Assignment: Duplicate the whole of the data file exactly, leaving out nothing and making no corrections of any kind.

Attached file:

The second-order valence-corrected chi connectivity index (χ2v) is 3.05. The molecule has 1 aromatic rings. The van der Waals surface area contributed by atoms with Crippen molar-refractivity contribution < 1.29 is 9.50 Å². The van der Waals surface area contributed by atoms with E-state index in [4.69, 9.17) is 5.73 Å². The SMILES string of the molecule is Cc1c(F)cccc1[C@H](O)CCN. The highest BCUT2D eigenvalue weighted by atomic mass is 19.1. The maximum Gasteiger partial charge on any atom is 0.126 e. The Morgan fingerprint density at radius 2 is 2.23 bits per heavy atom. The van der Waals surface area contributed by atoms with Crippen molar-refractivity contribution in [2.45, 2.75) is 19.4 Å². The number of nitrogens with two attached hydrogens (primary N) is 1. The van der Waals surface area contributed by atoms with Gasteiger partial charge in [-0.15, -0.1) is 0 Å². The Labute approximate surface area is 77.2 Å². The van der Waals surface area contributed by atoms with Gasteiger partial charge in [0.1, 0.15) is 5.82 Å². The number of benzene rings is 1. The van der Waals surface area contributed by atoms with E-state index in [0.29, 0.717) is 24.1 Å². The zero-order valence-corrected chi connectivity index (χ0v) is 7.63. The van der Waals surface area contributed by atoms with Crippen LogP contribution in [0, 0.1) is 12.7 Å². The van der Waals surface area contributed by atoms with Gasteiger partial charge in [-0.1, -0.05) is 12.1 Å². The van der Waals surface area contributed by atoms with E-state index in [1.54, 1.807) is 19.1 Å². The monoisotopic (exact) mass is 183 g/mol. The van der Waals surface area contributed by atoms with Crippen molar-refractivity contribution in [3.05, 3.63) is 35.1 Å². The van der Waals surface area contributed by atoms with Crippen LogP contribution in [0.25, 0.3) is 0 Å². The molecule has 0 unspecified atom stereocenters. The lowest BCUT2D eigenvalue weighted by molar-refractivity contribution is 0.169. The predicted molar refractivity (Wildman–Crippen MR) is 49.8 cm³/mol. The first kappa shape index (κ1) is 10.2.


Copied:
The second-order valence-corrected chi connectivity index (χ2v) is 3.05. The molecule has 1 aromatic rings. The van der Waals surface area contributed by atoms with Crippen molar-refractivity contribution < 1.29 is 9.50 Å². The van der Waals surface area contributed by atoms with E-state index in [4.69, 9.17) is 5.73 Å². The SMILES string of the molecule is Cc1c(F)cccc1[C@H](O)CCN. The highest BCUT2D eigenvalue weighted by atomic mass is 19.1. The maximum Gasteiger partial charge on any atom is 0.126 e. The Morgan fingerprint density at radius 2 is 2.23 bits per heavy atom. The van der Waals surface area contributed by atoms with Crippen molar-refractivity contribution in [2.45, 2.75) is 19.4 Å². The number of nitrogens with two attached hydrogens (primary N) is 1. The van der Waals surface area contributed by atoms with Gasteiger partial charge in [-0.15, -0.1) is 0 Å². The Labute approximate surface area is 77.2 Å². The van der Waals surface area contributed by atoms with Gasteiger partial charge in [0.1, 0.15) is 5.82 Å². The number of benzene rings is 1. The van der Waals surface area contributed by atoms with E-state index in [0.29, 0.717) is 24.1 Å². The zero-order valence-corrected chi connectivity index (χ0v) is 7.63. The van der Waals surface area contributed by atoms with Crippen LogP contribution in [0, 0.1) is 12.7 Å². The van der Waals surface area contributed by atoms with Gasteiger partial charge in [-0.1, -0.05) is 12.1 Å². The van der Waals surface area contributed by atoms with E-state index in [1.54, 1.807) is 19.1 Å². The monoisotopic (exact) mass is 183 g/mol. The van der Waals surface area contributed by atoms with Crippen molar-refractivity contribution in [3.05, 3.63) is 35.1 Å². The van der Waals surface area contributed by atoms with Crippen LogP contribution in [0.25, 0.3) is 0 Å². The molecule has 0 unspecified atom stereocenters. The lowest BCUT2D eigenvalue weighted by molar-refractivity contribution is 0.169. The predicted molar refractivity (Wildman–Crippen MR) is 49.8 cm³/mol. The first kappa shape index (κ1) is 10.2.